References and further reading

  • Coates Palgrave, K. 1991. Trees of southern Africa. Struik Publishers, Cape Town.
  • Coates Palgrave, M. 2002. Keith Coates Palgrave Trees of southern Africa, edn 3. Struik, Cape Town.
  • Curtis, B.A. & Mannheimer, C.A. 2005. Tree Atlas of Namibia. National Botanical Research Institute, Windhoek.
  • Germishuizen, G. & Fabian, A. 1997. Wildflowers of northern South Africa. Fernwood Press, Vlaeberg, Cape Town.
  • Greenway, P.J. 1936. Mundulea fish poison. Bulletin of miscellaneous information, No. 4 Kew Bulletin 1936: 245-250.
  • Joffe, P. 1993. The gardener's guide to South African plants. Delos, Cape Town.
  • Joffe, P. 2003. Creative gardening with indigenous plants : a South African guide. Briza, Pretoria.
  • Kruger, T.J. 1973. Bome, struike en rankplante.
  • Leistner, O.A. (ed.) 2000. Seeds plants of southern Africa : families and genera. Strelitzia 10. National Botanical Institute, Pretoria.
  • Palmer, E. & Pitman, N. 1972. Trees of southern Africa, vol. 1. Balkema, Cape Town.
  • Pole Evans, I.B. 1931. Mundulea suberosa. The Flowering Plants of South Africa 11: t. 406.
  • Schmidt, E., Lötter, M. & McLeland, W. 2002. Trees and shrubs of Mpumalanga and Kruger National Park. Jacana, Johannesburg.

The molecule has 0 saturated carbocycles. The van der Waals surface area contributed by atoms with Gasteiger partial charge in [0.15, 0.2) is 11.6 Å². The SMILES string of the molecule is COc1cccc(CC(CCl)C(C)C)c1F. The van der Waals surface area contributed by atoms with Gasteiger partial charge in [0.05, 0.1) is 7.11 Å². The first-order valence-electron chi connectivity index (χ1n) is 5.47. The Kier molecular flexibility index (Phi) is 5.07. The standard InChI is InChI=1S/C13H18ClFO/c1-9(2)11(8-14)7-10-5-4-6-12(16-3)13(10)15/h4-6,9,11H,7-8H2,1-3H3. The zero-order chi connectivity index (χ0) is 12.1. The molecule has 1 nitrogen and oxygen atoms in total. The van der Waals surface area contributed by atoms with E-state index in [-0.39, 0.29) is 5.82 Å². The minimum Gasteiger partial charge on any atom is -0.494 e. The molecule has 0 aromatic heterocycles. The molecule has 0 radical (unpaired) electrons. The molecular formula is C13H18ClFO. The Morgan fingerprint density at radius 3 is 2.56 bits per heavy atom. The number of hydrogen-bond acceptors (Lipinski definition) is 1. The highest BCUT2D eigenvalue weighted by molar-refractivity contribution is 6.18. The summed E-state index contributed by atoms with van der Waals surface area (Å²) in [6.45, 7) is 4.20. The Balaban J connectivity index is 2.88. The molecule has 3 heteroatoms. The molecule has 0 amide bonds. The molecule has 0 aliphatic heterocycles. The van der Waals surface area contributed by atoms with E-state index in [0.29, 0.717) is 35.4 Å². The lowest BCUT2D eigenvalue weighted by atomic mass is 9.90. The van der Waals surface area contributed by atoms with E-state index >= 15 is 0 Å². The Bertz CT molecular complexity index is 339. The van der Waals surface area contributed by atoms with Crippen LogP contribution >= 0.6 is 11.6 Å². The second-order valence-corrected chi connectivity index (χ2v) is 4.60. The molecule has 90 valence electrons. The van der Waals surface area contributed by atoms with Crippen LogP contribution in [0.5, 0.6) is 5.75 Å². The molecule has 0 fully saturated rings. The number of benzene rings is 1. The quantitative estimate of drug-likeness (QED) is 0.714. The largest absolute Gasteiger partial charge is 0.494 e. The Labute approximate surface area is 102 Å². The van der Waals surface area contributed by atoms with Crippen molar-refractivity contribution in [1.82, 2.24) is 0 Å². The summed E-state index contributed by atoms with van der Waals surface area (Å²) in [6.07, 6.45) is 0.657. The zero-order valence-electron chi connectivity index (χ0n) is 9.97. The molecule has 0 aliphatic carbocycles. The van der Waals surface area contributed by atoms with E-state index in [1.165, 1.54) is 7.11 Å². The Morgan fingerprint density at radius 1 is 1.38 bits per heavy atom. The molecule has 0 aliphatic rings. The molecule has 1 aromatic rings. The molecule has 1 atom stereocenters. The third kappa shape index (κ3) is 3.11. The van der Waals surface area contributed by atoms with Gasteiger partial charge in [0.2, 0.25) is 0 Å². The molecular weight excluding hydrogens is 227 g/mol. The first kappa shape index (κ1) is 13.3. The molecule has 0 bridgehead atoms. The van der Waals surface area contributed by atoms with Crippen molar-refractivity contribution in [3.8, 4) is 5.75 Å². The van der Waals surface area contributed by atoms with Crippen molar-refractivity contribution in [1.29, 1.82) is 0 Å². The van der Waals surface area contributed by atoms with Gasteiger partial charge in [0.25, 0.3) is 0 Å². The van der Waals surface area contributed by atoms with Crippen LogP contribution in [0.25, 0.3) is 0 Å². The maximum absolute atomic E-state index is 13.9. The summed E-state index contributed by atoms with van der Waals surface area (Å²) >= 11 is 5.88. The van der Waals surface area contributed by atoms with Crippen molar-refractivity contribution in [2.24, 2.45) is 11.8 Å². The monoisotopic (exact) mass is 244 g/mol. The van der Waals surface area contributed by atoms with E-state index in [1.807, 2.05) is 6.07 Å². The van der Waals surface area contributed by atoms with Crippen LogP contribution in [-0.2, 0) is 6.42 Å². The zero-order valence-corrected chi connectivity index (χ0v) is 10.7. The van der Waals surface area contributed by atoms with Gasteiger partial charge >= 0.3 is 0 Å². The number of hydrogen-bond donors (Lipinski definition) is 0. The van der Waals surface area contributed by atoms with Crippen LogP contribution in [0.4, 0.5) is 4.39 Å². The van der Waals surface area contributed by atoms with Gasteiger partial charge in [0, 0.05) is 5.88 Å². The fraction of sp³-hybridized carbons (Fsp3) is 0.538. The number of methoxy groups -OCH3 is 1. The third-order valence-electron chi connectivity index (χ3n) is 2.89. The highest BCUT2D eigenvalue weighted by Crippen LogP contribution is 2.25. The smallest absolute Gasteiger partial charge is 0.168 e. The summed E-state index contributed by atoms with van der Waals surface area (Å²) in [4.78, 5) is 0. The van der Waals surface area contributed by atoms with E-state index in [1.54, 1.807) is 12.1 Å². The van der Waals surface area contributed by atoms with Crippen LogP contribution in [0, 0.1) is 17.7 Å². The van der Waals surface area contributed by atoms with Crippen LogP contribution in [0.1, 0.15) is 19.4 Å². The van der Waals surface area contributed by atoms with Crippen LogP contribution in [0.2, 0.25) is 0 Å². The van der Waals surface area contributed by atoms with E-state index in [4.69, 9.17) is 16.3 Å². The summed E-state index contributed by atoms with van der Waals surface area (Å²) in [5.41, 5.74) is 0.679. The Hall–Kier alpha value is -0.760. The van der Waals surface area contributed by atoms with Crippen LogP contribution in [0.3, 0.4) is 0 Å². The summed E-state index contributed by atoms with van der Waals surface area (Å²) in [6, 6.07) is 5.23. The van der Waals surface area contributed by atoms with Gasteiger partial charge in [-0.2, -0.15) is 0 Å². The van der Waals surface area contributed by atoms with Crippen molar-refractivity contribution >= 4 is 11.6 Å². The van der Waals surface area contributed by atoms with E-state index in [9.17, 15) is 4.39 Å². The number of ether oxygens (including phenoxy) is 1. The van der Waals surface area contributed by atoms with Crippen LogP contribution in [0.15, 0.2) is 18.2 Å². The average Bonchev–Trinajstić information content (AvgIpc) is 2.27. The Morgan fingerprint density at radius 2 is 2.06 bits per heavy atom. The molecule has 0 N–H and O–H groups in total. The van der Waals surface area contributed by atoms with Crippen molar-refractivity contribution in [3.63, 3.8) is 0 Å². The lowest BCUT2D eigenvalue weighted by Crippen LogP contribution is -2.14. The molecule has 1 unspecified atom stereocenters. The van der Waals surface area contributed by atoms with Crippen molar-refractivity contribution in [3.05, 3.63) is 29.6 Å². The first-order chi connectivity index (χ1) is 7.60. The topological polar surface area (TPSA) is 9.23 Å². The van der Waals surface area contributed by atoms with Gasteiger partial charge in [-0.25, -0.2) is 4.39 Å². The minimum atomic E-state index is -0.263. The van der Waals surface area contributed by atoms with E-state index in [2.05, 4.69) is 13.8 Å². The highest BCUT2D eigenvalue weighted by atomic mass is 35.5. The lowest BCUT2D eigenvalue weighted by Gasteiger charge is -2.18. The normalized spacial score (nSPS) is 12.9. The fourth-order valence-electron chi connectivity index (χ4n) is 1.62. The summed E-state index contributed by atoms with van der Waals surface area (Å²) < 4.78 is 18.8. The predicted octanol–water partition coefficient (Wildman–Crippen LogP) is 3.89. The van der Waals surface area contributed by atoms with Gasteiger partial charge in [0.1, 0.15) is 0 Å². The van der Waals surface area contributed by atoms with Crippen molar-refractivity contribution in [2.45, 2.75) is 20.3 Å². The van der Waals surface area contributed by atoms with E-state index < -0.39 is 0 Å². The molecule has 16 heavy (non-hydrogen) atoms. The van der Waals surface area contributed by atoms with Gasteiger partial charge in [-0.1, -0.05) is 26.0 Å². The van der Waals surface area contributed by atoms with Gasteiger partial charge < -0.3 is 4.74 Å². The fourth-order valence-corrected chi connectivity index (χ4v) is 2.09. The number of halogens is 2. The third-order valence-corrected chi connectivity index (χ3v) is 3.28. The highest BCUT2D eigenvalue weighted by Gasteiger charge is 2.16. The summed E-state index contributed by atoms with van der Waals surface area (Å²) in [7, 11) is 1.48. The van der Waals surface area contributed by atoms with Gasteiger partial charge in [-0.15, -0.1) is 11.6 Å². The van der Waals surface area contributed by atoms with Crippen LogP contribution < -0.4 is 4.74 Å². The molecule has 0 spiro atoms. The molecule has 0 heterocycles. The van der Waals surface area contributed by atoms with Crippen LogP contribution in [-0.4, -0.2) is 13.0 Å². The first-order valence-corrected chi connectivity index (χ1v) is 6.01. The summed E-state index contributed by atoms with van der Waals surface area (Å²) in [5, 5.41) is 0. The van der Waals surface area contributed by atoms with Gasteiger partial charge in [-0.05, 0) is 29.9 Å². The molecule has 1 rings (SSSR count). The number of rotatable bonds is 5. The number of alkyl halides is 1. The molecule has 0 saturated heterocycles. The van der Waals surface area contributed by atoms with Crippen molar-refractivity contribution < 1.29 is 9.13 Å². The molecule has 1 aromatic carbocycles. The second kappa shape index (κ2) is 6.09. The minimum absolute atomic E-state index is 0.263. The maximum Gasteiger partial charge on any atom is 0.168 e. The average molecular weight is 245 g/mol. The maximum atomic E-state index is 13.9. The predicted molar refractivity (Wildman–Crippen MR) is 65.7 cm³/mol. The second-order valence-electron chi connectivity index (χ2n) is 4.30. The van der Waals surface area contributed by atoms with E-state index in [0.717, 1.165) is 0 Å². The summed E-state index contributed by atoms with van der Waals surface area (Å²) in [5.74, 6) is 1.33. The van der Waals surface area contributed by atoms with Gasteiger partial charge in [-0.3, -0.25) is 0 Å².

• Setshogo, M.P. & Venter, F. 2003. Trees of Botswana : names and distribution. Southern African Botanical Diversity Network Report No. 18, SABONET, Pretoria.
  • Smith, C.A. 1966. Common names of South African plants. Memoirs of the Botanical Survey of South Africa No. 35.
  • Van Wyk, B. & Malan, S. 1997. Field guide to the wildflowers of the Highveld. Struik, Cape Town.
  • Van Wyk, A.E. & Van Wyk, P. 1997. Field guide to trees of southern Africa. Struik, Cape Town.
  • Van Wyk, B.-E. & Gericke, N. 2000. People's plants: a guide to useful plants of southern Africa. Briza, Arcadia.
  • Van Wyk, B.-E., Van Heerden, F. & Van Oudtshoorn, B. 2002. Poisonous plants of South Africa. Briza, Arcadia.
  • Van Wyk, P. 1994. Fieldguide to the trees of the Kruger National Park. Struik, Cape Town.
  • Venter, F. & Venter, J.-A. 2007. Making the most of indigenous trees. Briza, Arcadia.
  • Watt, J.M. & Breyer-Brandwijk, M.G. 1962. The medicinal and poisonous plants of southern and eastern Africa, edn 2. Livingstone, Edinburgh and London.


If you enjoyed this webpage, please record your vote.

Excellent - I learnt a lot
Good - I learnt something new

S.P. Bester & A. Grobler
National Herbarium
September 2008







To find out if SANBI has seed of this or other SA species, please email our seedroom.

This page forms part of the South African National Biodiversity Institute's plant information website